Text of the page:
After a handful of DVD releases in the U.S. and abroad, Peckinpah's film bowed on Blu-ray in Europe in a string of okay but flawed editions in Spain, Germany, and France, the latter faring worst thanks to its imposed French subtitles and interlaced presentation. Twilight Time bowed the film in the U.S. on Blu-ray in a pair of editions, first in 2014 and again as an Encore Edition in 2016. Both editions are culled from the same solid MGM transfer premiered on its MGM HD channel with extras consisting of an isolated score track, an audio commentary with writer-producer Gordon T. Dawson and label head Nick Redman and a second audio commentary with film historians Paul Seydor, writer Garner Simmons, David Weddle, and Redman (recorded for the MGM DVD back to back with their one for Junior Bonner). The 55-minute documentary "Passion & Poetry: Sam’s Favorite Film" features colleagues and friends including Vega, Chalo Gonzalez, Kristofferson, Dawson, assistant and Peckinpah companion Katherine Haber, and Simmons recalling how the film came about and the director's love affair with Mexico that flourished during its production. Simmons returns for "A Writer’s Journey," a 26-minute broader look at his background and how his working relationship with Peckinpah came about under such unique circumstances (starting with a fateful phone call), working from an idea the director had been pitched and nurtured to fruition. The 6-minute "Promoting Alfredo Garcia" features 6 minutes of posters, stills, and other PR odds and ends from around the world, followed by six TV spots and the original theatrical trailer. The Encore Edition also adds a good new audio commentary with assistant to the director Katy Haber and film historians Paul Seydor and Redman, which remains unavailable anywhere else.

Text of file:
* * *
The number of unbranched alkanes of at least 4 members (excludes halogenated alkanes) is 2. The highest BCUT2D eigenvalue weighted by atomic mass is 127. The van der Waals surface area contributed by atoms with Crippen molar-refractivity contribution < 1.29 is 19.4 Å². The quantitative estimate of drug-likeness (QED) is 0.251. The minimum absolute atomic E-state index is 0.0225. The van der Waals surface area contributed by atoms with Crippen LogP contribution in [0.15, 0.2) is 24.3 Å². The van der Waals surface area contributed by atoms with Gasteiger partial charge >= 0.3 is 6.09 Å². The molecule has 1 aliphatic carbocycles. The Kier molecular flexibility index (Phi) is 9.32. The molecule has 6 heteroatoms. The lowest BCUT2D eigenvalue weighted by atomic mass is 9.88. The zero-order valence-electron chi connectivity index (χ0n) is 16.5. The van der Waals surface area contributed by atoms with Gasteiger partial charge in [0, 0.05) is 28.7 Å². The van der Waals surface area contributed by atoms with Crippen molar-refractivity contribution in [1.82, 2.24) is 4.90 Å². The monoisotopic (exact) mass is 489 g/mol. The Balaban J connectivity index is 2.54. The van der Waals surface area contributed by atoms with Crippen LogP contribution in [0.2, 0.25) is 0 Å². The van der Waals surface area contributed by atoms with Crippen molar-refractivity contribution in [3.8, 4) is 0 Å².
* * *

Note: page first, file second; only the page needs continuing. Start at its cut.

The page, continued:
In 2017, Arrow brought the film to UK Blu-ray with a few new wrinkles of its own. The earliest Redman and scholars commentary and theatrical trailer have been carried over here, but otherwise it's a totally different edition. The big draw here of course is what's touted as a "brand new 4K restoration from the original camera negative produced by Arrow Films exclusively for this release," and indeed, it looks quite a bit different and richer with deeper blacks and more natural film grain with a more generous and skillful encoding wringing a nicely cinematic texture out of the entire film. Whites are also toned down considerably and less blown out, which results in a more pleasing appearance. The older transfer was no slouch, but this is definitely a nice uptick in quality. (Frame grabs seen here are from the Arrow release, but you can compare to the older transfer by clicking here, here, or here.) The framing is identical. The original English mono audio is presented with optional English subtitles. A new audio commentary has been added with Stephen Prince, author of Savage Cinema: Sam Peckinpah and the Rise of Ultraviolent Movies, which takes a dense dive into the film's placement within Peckinpah's filmography and its status as a kind of mission statement against the studio system that he felt was no longer workable. The superb 1993 documentary Sam Peckinpah: Man of Iron by Paul Joyce makes its UK video debut here (a shortened version popped up on Criterion's DVD of Straw Dogs), with interview subjects including James Coburn, Kristofferson, Monte Hellman, Ali MacGraw, James Robards, L.Q. Jones, and more covering the director's wild, bizarre, and famously individualistic career as well as the circumstances that led to his early end. It's worth noting that this is the full 94-minute broadcast version of the doc versus the 82-minute one seen on home video. The 47-minute "The John Player Lecture: Sam Peckinpah" features an audio Q&A with the director at the National Film Theatre with a discussion of his work beginning with an analysis of the opening of Straw Dogs and working through some of the more indelible images from his major films. In outtake footage from "Man of Iron," Kristofferson performs four songs connected to Peckinpah live on his guitar: "One for the Money," "Sam's Song," "Slouching Toward the Millennium" and "Sunday Morning."